I watched with bated breath when the next boat found a man. He was just as Nogilian had said, beside a vent that sent warmer water to the surface. My staff had to nearly submerge themselves before they reached him. They pulled him halfway out and hesitated. When they looked to me, I returned indifference. They knew what to do.
So they did. They kissed him. When he woke he seemed not as alert as Nogilian had been. He coughed and sputtered like he drowned. Only then did he accomplish what Nogilian had done immediately: groped around in the water until he found his quicksword. But he went in a boat all the same. It finally occurred to me that we were probably going to do this several more thousand times. No one had told me, ever, how large my army needed to be or could in fact become.
Not that I needed that answer. You take as many as you can. You split them if you need to.
Men pulled more men out of the swamp. They weren’t hard to find, once you knew what to look for. And the reviving wasn’t hard to do, once you accepted it was possible and stopped asking yourself so many damned questions. I directed full boats back to the large dry islands on the border of the swamp. Soon I’d go back and start managing encampment. Right now, Ki was supposed to be there talking to people. I wanted them to trust her, too. And not everyone we brought up wore silver armor. There was black stuff there, too, the enemy’s signal color when this world had been invaded.
It was afternoon when the first leviathan struck. Simply overturned a boat, I assume with a lazy flick of its tail. I was not there to see it. But reports indicated the creatures were enormous. Not much was visible in Redmarak’s murky water. There were glimpses of brown reptilian hide, huge head, teeth as long as human forearms. The deep, slow ripples that indicate a large creature submerged. It ate only four of the men probably because it was not hungry after that. The six remaining climbed up a tree that lacked visible handholds of any kind. They were still there when I came to investigate. I had to do my best persuading to get them to come down.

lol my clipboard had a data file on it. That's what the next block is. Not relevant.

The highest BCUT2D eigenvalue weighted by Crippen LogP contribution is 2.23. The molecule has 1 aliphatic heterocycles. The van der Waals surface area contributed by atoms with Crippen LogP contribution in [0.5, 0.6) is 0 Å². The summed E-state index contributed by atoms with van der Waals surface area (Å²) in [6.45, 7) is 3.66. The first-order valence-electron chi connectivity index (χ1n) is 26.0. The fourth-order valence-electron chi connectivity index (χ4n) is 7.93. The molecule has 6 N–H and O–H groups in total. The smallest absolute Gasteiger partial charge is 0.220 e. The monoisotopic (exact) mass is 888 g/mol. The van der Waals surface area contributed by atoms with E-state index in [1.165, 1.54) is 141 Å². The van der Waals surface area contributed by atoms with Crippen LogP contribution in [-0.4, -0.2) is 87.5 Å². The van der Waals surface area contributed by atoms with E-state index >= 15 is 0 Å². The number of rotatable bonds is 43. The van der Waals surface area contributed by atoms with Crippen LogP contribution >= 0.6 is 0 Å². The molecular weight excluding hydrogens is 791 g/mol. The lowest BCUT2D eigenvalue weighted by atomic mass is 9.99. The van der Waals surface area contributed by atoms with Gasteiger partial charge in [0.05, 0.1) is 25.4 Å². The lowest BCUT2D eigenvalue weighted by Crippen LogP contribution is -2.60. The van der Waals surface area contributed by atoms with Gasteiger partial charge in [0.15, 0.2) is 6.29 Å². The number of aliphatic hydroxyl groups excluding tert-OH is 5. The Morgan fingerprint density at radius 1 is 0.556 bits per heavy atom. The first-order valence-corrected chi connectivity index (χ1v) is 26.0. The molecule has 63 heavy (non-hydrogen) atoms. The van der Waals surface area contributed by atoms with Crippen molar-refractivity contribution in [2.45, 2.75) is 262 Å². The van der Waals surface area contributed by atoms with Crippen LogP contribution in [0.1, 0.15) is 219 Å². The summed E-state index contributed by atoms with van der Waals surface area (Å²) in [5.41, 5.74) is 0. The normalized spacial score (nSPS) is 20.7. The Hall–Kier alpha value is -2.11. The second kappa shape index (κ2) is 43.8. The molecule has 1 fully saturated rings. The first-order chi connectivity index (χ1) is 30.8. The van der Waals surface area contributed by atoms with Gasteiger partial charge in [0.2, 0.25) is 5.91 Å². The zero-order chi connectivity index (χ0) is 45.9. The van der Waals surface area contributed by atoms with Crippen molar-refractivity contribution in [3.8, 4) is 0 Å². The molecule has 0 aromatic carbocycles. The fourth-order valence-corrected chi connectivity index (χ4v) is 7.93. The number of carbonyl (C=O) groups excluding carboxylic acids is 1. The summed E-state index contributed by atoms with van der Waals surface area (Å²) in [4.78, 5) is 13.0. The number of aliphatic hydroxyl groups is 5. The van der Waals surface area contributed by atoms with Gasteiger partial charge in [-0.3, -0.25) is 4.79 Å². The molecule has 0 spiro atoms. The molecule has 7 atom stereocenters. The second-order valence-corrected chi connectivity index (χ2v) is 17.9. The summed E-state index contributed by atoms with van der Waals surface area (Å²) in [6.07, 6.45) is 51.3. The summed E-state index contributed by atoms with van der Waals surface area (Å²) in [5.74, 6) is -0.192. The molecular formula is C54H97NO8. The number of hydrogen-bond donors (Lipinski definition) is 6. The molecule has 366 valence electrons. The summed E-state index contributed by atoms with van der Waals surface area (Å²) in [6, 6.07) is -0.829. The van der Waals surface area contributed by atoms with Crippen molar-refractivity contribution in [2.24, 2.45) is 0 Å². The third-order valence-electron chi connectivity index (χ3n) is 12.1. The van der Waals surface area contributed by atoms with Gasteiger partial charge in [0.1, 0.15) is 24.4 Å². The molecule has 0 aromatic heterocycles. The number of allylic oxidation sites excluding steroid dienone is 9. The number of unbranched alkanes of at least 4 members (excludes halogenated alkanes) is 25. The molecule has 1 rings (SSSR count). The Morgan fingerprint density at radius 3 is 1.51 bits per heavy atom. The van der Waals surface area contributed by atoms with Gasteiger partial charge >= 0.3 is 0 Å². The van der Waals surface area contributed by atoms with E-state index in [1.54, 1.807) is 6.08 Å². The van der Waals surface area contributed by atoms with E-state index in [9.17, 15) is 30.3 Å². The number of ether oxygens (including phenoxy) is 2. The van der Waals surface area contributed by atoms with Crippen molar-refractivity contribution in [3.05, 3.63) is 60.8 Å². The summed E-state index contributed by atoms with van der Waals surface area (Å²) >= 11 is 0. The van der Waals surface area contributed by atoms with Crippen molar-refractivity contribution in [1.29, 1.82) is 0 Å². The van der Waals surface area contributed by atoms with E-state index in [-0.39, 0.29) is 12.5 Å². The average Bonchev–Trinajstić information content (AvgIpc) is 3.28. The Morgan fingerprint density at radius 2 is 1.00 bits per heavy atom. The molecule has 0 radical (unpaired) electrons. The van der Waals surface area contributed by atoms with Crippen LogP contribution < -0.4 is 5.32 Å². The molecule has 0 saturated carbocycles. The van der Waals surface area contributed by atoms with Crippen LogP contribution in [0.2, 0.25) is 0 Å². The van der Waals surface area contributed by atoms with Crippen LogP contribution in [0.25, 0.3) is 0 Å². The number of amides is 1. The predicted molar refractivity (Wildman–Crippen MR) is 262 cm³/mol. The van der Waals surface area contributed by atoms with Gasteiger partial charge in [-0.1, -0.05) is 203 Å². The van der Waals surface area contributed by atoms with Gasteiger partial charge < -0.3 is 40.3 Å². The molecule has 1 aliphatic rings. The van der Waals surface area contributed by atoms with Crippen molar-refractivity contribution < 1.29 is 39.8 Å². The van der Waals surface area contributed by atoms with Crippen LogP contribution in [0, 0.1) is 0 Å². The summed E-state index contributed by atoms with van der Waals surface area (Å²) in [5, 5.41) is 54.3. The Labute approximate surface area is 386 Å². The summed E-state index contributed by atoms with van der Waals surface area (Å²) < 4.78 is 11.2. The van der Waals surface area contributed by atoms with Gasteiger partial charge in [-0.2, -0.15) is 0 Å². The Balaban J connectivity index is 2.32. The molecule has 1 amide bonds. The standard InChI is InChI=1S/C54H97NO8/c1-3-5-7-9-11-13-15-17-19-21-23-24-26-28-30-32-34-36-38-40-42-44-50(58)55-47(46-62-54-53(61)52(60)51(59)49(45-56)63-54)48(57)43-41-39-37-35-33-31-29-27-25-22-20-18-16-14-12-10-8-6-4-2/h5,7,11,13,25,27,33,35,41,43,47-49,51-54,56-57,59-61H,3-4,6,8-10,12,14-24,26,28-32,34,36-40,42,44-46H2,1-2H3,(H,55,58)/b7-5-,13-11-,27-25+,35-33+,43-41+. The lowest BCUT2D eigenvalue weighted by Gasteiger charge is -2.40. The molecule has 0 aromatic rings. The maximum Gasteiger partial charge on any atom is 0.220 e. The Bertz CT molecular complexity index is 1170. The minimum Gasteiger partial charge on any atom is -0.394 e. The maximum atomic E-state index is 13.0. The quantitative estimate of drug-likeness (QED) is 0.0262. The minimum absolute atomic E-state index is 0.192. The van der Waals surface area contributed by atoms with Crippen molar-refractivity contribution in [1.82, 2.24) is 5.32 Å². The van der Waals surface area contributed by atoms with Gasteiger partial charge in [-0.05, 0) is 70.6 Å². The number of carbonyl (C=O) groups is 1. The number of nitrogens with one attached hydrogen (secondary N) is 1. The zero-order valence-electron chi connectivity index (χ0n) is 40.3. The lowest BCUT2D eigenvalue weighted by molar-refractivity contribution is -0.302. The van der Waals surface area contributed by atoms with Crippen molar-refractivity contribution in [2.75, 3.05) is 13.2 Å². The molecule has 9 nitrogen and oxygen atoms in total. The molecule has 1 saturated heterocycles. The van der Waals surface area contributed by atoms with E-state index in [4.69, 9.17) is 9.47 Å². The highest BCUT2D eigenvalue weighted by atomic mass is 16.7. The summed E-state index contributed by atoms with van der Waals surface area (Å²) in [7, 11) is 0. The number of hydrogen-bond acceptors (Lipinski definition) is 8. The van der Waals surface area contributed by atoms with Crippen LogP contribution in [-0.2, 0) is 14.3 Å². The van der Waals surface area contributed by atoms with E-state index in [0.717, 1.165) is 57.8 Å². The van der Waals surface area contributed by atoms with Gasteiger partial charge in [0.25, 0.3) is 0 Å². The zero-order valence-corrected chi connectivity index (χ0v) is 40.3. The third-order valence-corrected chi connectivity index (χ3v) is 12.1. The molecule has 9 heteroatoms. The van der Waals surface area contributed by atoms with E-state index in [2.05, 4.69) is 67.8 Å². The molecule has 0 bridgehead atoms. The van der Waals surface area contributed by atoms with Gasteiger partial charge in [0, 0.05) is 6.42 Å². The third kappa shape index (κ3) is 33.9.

Turns out, they weren’t only terrified of the leviathans, which consume their prey whole largely to avoid the swamp’s other menace. After a short while it came in form of swarms of vampiric fish, drawn to the small quantities of blood released by four men being eaten. These ripples were not slow or deep. For a while, I thought it was raining – not a wild assumption, as it would turn out. But that was just the horde trying to nab birds along the way. Back up in the tree, the men swore and made religious gestures. In the boat, my men grabbed the sides and ducked, and I understood Renly’s insistence on thick wooden hulls instead of my proposed leather.
I dove too late. I was standing up and shouting, making sure the other boats knew about the fish. One cut me. Then another. Ash leaped and dragged me down as just about a dozen of the things whizzed by overhead. Ever my right hand, he tore off a corner of his shirt and pressed it firmly where the little nippers slashed.
“I’m okay,” I said.
He shook his head. “They are very, very good at smelling blood.”
I got it. I wondered how many fish it would have taken to knock me overboard. I did not have to wonder what would have happened to me if they had. Clearly, the idea was that the leapers found prey and slashed it, communicating its wherabouts to the swarm beneath. Then up would come as many as it took to knock the offending creature in the water where it could be devoured. I shivered. I would prefer death by leviathan.
But afterward, they passed us by like we were a floating log. They could not reach the men in the tree. When Ash nodded, everyone in my boat stood up, visibly relieved.
“What about the reptile?” I asked. “They get it, too?”
Ash shook his head. “Leviathan armor is very tough.” He nodded at the gunwale, which now bore significant chinks and dents. Nothing leaking, though.